Convenience store owners can boost beer and cider sales exponentially by focusing on ease of shop, value for money and meeting consumer occasions, according to a leading supplier.

Molson Coors has identified convenience as the key opportunity for growth in beer and cider and has set about educating retailers via its 60 Second Shop website.

It has now signed up more than 1,200 retailers and is helping them boost sales with a range of tools.

They include tips, videos and interactive elements to help with merchandising and the product mix.

Retailers can download a tailored planogram by detailing the area they are in, the size of their chiller and the type of store they have – be it a high street store, a neighbourhood corner shop or a store near a train station.

Molson Coors products make up some of the planogram, but the majority is devoted to rival brands. For example, if you own a high street store in England, the planogram recommends four facings of Kopparberg to two of its own Rekorderlig, while products from AB-Inbev and Heineken get just as much space as those from Molson Coors.

“It’s a category approach,” said customer marketing director Alpesh Mistry. “We aren’t pushing our brands significantly.

“You can download shelf stripping or a planogram. Retailers want it to be as simple as possible for them and I would say this couldn’t be clearer.”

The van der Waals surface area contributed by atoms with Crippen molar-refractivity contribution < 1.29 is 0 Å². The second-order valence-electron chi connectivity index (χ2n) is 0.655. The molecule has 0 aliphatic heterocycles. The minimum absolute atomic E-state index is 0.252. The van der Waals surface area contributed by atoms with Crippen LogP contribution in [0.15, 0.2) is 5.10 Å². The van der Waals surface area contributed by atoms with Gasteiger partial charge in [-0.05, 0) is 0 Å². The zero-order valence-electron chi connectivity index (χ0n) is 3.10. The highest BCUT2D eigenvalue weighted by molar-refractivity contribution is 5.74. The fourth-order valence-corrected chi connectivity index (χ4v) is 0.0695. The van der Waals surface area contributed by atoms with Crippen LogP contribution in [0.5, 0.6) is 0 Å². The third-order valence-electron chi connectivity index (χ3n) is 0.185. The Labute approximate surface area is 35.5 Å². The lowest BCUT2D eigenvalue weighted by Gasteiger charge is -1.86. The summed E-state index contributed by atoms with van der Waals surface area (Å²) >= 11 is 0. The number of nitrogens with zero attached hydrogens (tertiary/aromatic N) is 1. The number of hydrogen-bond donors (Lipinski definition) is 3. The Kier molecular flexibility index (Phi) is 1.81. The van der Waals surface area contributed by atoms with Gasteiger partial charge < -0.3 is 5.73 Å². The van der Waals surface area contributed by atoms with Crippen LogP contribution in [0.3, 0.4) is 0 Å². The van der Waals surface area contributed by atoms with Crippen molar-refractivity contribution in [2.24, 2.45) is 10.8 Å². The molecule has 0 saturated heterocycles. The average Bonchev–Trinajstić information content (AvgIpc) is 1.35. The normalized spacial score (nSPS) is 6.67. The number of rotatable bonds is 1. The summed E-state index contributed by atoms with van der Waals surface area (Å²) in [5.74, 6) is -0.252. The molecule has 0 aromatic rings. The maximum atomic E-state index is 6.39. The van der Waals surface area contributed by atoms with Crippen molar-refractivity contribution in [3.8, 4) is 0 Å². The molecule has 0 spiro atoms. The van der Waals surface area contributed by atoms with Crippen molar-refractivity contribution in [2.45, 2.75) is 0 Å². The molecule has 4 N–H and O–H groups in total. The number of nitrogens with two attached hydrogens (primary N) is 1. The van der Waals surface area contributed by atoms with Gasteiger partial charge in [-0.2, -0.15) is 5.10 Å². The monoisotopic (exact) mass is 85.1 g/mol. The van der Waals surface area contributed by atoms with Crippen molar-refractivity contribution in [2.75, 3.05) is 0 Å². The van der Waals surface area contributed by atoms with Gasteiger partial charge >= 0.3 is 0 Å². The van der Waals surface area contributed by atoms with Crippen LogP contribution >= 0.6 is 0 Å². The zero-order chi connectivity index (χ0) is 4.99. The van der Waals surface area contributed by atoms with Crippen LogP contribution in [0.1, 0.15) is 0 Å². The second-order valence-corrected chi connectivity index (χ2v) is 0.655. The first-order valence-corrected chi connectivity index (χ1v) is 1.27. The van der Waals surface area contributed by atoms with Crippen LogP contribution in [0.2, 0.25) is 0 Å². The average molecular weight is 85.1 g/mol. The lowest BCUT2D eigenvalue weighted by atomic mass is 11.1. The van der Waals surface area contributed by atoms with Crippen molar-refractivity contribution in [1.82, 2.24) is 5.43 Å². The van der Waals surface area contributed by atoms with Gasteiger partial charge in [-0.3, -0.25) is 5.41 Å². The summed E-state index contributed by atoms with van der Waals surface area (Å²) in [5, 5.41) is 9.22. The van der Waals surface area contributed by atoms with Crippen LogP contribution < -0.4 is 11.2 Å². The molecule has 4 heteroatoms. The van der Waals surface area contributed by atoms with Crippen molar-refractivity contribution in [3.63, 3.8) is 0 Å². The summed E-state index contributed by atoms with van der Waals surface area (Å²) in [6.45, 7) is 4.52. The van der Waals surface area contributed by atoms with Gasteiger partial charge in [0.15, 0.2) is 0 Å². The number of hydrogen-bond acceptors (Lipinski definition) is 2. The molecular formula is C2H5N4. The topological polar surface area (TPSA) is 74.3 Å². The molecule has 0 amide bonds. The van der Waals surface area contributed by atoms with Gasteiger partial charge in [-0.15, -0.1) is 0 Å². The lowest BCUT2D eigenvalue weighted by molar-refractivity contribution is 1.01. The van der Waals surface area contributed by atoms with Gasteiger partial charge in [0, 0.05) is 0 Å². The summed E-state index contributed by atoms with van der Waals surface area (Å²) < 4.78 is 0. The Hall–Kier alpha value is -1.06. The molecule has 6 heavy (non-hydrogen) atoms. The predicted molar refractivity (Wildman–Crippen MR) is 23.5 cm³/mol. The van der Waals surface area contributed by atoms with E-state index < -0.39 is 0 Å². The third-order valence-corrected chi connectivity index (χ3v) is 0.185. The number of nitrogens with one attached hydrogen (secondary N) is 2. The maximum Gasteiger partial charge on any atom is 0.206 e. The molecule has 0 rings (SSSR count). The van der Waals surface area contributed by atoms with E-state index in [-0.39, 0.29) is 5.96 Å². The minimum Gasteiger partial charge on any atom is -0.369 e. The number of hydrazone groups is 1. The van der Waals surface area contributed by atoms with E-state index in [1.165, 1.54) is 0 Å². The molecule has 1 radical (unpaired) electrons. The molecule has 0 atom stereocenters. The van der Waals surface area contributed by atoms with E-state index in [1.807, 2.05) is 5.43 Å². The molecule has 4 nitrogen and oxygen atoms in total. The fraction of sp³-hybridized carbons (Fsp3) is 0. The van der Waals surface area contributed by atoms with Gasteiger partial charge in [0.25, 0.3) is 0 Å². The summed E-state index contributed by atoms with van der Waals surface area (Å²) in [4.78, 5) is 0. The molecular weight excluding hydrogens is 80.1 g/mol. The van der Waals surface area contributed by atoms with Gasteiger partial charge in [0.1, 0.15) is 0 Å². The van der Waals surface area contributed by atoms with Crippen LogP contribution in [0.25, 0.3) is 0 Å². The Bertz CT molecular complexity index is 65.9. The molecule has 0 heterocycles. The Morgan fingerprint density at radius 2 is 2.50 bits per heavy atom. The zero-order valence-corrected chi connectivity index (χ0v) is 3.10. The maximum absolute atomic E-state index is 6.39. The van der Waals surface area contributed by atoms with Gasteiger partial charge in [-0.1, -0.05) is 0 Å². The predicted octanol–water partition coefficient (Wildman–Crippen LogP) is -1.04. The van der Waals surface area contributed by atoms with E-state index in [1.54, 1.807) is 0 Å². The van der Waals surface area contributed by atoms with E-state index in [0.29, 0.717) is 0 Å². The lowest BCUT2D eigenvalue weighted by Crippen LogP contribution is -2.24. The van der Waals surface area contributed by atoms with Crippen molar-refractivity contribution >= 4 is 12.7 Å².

The 60 Second Shop site is full of videos featuring retailer testimonials, allowing c-store workers to share best practice.

When the site launched in November 2015, Molson Coors gave retailers the chance to win one of 55 store makeovers, which included POS, free beer and cider and KP snacks. Twenty received a chiller and the five top stores gained a digital screen to attract shoppers, while all the stores were helped to overhaul the layout and product mix in their chillers.

Mistry said: “We got the planogram to where it should be and all 55 stores have seen a positive change in sales.”

Molson Coors’ 60 Second Shop is part of a concerted push into a sector it is also supporting with exclusive offers, price-marked packs and digital marketing.

Mistry said: “We just had our 12-week Christmas review and convenience was the winner. It grew by 0.1% while the traditional grocery sector was down.

“The results reiterated that shopper behaviour is changing. Shoppers are going more frequently into impulse stores and buying more when they are there. The beer and cider shopper is the most valuable. They spend more than wine and spirits shoppers based on the frequency with which they shop. On a single transaction spirits and wine shoppers are higher but beer and cider shoppers come in more frequently, according to Nielsen.

“Convenience is a significant growth area. We know that beer and cider hasn’t performed as well as it should in this channel.”

When asked for his tips on how retailers can drive sales of beer and cider, he said: “Get the fridge looking right, clean and cold, offer value for money and solve occasions, and that will solve sales of beer and cider.